Although there are several rivers running through the park, certain measures were still taken to ensure sufficient water was available in all areas inhabited by the animals.
After careful research was done, it was decided that dams should be constructed in certain key areas of the park.
Now decades later, after looking at the research done back then and also at the impact that the man-made dams have had on the environment, it was decided that, for ecological reasons, it would be in the best interest of the animals and the environment to remove some of these man-made dams.
Artificial watering holes have over the last decade been slowing removed in an effort to restore the environment back to its original state. It was found that animals stopped moving away from the artificial watering holes in the dry season to go in search of water, preferring to rather stay close to the artificial watering holes. This lack of movement had a dyer effect on the natural ecology of the area. Over grazing and much soil erosion occurring around the watering holes, showed that these water sources weren’t having such a positive effect. In fact, it was resulting in animals dying of starvation in and around the watering holes, as the grazers had stripped the area of food. Dead animals in and around the watering holes lead to the water in those areas being poisoned which in turn had a negative effect on the animals and fish that live in the water.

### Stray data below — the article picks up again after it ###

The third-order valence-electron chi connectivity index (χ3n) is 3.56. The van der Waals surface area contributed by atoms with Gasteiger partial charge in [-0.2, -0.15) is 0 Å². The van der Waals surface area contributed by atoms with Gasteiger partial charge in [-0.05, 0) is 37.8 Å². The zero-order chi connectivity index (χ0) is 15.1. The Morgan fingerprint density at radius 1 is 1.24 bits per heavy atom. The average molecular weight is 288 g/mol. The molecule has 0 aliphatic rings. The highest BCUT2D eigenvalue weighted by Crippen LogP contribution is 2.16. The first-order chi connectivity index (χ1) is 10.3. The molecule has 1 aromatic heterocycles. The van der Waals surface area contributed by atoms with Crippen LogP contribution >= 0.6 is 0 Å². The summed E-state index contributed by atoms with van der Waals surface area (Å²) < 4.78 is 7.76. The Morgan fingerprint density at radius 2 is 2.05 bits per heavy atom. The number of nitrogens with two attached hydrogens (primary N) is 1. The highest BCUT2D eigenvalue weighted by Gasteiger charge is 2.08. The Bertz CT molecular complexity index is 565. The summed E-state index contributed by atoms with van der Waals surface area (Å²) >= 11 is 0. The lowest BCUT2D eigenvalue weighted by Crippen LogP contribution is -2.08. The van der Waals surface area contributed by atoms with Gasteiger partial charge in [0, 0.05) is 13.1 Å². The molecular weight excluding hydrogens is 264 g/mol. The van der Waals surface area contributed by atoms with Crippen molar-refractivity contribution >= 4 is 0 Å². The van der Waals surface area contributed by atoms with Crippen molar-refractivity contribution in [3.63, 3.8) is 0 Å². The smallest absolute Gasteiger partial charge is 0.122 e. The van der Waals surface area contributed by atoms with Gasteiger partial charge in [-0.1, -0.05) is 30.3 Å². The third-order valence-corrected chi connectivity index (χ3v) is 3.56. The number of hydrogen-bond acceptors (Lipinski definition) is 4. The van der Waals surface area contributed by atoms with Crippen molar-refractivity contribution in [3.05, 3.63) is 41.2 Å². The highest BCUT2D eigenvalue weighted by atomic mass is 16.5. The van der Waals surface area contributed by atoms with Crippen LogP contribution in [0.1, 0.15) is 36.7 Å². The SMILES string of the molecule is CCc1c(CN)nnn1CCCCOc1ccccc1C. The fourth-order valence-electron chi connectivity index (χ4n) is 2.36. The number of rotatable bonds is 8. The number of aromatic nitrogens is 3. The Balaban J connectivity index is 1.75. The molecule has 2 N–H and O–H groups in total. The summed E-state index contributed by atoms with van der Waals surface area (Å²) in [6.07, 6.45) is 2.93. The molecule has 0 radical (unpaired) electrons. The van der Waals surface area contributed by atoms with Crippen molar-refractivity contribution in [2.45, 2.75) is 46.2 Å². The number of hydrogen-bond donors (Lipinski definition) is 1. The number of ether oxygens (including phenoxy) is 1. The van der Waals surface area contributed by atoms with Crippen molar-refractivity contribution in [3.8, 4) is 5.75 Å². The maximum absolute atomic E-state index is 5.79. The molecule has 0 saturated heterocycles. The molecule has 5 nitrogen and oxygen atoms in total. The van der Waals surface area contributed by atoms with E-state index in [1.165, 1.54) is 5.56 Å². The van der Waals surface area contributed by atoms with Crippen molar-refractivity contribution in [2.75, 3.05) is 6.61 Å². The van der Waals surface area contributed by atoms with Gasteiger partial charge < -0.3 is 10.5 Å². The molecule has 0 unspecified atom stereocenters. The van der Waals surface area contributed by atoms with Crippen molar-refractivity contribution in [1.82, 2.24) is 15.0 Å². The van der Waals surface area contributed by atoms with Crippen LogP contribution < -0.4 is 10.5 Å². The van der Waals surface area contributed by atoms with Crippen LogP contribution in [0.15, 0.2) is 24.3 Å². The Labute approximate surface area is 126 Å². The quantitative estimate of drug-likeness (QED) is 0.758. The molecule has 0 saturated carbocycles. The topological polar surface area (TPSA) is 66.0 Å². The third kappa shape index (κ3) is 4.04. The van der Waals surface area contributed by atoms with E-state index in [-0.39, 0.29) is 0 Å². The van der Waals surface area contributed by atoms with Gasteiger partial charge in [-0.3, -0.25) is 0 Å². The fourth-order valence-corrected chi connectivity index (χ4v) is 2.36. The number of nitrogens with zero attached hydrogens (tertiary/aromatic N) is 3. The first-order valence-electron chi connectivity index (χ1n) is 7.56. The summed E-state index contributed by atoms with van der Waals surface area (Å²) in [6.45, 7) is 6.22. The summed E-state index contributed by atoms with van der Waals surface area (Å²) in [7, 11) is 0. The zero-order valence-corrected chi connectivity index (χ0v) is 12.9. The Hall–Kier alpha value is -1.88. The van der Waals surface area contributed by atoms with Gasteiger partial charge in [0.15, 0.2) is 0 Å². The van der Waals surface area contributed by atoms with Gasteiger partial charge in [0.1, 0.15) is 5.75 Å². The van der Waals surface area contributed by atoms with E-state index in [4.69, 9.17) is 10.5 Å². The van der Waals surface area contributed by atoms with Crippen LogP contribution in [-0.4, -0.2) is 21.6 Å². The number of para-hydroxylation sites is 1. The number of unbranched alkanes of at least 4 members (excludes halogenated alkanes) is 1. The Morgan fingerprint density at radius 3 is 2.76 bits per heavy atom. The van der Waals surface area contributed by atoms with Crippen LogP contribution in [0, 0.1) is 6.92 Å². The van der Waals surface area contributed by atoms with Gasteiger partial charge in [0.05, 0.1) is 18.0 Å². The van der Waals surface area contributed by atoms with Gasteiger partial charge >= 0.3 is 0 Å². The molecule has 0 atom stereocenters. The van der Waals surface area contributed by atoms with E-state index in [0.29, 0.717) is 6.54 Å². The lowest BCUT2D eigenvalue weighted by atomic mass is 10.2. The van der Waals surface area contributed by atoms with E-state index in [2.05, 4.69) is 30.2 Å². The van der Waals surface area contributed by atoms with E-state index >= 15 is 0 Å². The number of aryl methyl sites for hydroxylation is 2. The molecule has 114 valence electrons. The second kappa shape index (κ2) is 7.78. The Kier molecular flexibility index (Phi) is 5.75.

By reversing the work done by building unnatural water sources, the Kruger National Park is working towards a more naturally available source of drinking water for the animals. Having rivers, fountains and naturally occurring water sources as the only source for the animals, the Kruger National Park will once again have its animals migrating with the water, and with that the grazing areas will not be confined to only the areas around a water hole, but spread out over larger areas which will curb erosion and restore the natural ecology on the land.
The Kruger National Park rangers in conjunction with the National Defence Force and Working On Fire have taken much care in demolishing the dams. Large areas around the dams to be demolished are cleared of animals and the public roads near the areas are closed. Explosives are used in the demolition and after the dam has been demolished, all the rubble is removed to ensure the natural rehabilitation of the area.